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Carlyle’s Metaldyne Said to Draw Apollo, Linamar Bids

Apollo Global Management LLC and Linamar Corp. are among bidders in the second round of the auction for Carlyle Group’s Metaldyne, a maker of engine components, two people familiar with the sale process said.

Linamar, a Guelph, Ontario-based maker of axles and drive shafts, and Apollo bid about $825 million, or about 5.5 times last year’s earnings before interest, taxes, depreciation and amortization of about $150 million, said the people, who asked not to be identified because the information is private. Bank of America Corp. is handling the sale, the people said.

Carlyle, which raised $671 million in an initial public offering in May, led a group of investors that acquired Metaldyne out of bankruptcy for $39.5 million in 2009. The group also assumed $32 million in obligations and $425 million of the company’s secured debt, most of which Carlyle held. The company probably will sell for more than $900 million, one of these people said. Metaldyne had 2011 revenue of about $1 billion.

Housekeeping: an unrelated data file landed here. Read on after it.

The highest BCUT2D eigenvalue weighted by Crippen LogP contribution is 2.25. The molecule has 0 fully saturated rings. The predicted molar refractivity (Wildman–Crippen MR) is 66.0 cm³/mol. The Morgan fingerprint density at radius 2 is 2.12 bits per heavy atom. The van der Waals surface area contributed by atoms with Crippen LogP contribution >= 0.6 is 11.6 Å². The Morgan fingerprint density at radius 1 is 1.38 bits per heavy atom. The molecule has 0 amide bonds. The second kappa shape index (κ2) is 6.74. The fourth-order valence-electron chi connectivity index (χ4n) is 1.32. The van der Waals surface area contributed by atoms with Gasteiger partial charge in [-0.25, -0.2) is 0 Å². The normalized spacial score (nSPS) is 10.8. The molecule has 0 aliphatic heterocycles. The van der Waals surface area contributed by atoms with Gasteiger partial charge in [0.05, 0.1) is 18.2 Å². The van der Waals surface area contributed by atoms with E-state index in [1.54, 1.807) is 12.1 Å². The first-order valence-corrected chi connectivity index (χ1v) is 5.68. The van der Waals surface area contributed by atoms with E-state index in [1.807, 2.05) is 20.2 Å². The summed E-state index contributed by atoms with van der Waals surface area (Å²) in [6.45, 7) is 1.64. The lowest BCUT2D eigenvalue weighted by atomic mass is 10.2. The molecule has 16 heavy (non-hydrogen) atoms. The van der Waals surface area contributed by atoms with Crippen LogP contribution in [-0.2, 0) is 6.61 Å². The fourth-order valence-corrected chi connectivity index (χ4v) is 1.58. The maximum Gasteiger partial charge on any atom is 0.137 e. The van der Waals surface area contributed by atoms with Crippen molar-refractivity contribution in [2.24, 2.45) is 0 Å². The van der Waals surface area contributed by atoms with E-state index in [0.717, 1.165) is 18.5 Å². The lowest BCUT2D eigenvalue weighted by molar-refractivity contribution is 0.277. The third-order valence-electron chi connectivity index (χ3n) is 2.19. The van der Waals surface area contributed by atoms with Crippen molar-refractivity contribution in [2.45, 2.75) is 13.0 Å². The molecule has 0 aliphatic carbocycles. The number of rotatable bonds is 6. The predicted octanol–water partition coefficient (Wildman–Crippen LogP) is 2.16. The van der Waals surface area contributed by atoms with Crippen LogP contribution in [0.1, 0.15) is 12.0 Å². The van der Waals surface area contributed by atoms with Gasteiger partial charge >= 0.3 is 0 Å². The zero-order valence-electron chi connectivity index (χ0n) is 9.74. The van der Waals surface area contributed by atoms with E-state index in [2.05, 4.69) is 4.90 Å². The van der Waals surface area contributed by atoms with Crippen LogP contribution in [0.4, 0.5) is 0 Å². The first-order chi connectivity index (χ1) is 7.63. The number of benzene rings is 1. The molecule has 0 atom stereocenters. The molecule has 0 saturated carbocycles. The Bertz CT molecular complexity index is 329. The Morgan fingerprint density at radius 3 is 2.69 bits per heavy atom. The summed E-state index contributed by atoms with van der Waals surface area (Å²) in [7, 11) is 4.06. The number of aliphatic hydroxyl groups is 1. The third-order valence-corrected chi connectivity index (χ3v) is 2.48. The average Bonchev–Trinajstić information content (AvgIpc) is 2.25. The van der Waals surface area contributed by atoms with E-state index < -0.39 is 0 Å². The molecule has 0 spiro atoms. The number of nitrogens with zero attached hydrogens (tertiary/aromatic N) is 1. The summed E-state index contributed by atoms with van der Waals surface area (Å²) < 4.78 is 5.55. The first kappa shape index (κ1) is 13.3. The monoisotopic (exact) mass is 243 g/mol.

Linamar declined to comment, Andrea Bowman, an assistant to Chief Executive Officer Linda Hasenfratz, said yesterday. Spokesmen for Carlyle and Apollo declined to comment. David Lawson, a spokesman for Metalyne, didn’t immediately answer a voice message and e-mail seeking comment.

2009 Bankruptcy

Metaldyne, based in Plymouth, Michigan, filed for bankruptcy protection in May 2009, citing the global slowdown in automobile sales and an inability to obtain financing. At the time Metaldyne was a unit of Asahi Tec Corp., which acquired it in 2007.

Metaldyne, which has 24 facilities in 13 countries, employs about 4,000 people making the rods that connect pistons to crank shafts, as well as pistons, clutch modules and transmission covers. Its customers include automakers General Motors Co., Volkswagen AG, Ford Motor Co. and suppliers BorgWarner Inc., and Linamar.

Linamar also makes metal engine parts for light and heavy-duty vehicles, including cylinder blocks and heads, crankshafts, pistons and connecting rods. The company, whose customers include Ford, GM and Caterpillar Inc., had C$2.86 billion ($2.83 billion) in revenue last year.

Carlyle Group, based in Washington, rose 1.8 percent to $23.42 at the close yesterday in New York. Linamar fell less than 0.1 percent to C$21.99.

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